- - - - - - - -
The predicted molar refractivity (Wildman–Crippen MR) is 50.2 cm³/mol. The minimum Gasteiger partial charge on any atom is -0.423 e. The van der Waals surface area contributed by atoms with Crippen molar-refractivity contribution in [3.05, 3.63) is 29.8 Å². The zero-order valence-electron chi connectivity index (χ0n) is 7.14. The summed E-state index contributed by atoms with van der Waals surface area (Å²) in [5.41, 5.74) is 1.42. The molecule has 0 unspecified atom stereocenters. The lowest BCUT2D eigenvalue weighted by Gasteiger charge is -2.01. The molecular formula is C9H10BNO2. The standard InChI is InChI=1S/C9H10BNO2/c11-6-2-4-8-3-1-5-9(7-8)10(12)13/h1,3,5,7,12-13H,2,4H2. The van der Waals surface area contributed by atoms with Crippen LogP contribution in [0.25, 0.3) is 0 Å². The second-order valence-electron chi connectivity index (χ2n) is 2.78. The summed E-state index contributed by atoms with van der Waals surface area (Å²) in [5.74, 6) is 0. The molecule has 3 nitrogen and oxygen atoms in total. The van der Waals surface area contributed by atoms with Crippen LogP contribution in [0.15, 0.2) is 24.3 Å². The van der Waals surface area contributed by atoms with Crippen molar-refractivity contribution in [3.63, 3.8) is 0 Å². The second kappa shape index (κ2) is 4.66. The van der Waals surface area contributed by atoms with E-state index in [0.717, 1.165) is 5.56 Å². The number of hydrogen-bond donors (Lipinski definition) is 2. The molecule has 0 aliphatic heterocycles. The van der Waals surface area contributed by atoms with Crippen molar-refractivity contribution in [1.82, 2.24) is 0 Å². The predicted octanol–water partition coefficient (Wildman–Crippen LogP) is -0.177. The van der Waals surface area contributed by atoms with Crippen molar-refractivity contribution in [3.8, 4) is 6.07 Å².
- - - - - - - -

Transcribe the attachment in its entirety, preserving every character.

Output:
The predicted molar refractivity (Wildman–Crippen MR) is 50.2 cm³/mol. The minimum Gasteiger partial charge on any atom is -0.423 e. The van der Waals surface area contributed by atoms with Crippen molar-refractivity contribution in [3.05, 3.63) is 29.8 Å². The zero-order valence-electron chi connectivity index (χ0n) is 7.14. The summed E-state index contributed by atoms with van der Waals surface area (Å²) in [5.41, 5.74) is 1.42. The molecule has 0 unspecified atom stereocenters. The lowest BCUT2D eigenvalue weighted by Gasteiger charge is -2.01. The molecular formula is C9H10BNO2. The standard InChI is InChI=1S/C9H10BNO2/c11-6-2-4-8-3-1-5-9(7-8)10(12)13/h1,3,5,7,12-13H,2,4H2. The van der Waals surface area contributed by atoms with Crippen LogP contribution in [0.25, 0.3) is 0 Å². The second-order valence-electron chi connectivity index (χ2n) is 2.78. The summed E-state index contributed by atoms with van der Waals surface area (Å²) in [5.74, 6) is 0. The molecule has 3 nitrogen and oxygen atoms in total. The van der Waals surface area contributed by atoms with Crippen LogP contribution in [0.15, 0.2) is 24.3 Å². The van der Waals surface area contributed by atoms with Crippen molar-refractivity contribution in [3.63, 3.8) is 0 Å². The second kappa shape index (κ2) is 4.66. The van der Waals surface area contributed by atoms with E-state index in [0.717, 1.165) is 5.56 Å². The number of hydrogen-bond donors (Lipinski definition) is 2. The molecule has 0 aliphatic heterocycles. The van der Waals surface area contributed by atoms with Crippen molar-refractivity contribution in [1.82, 2.24) is 0 Å². The predicted octanol–water partition coefficient (Wildman–Crippen LogP) is -0.177. The van der Waals surface area contributed by atoms with Crippen molar-refractivity contribution in [3.8, 4) is 6.07 Å².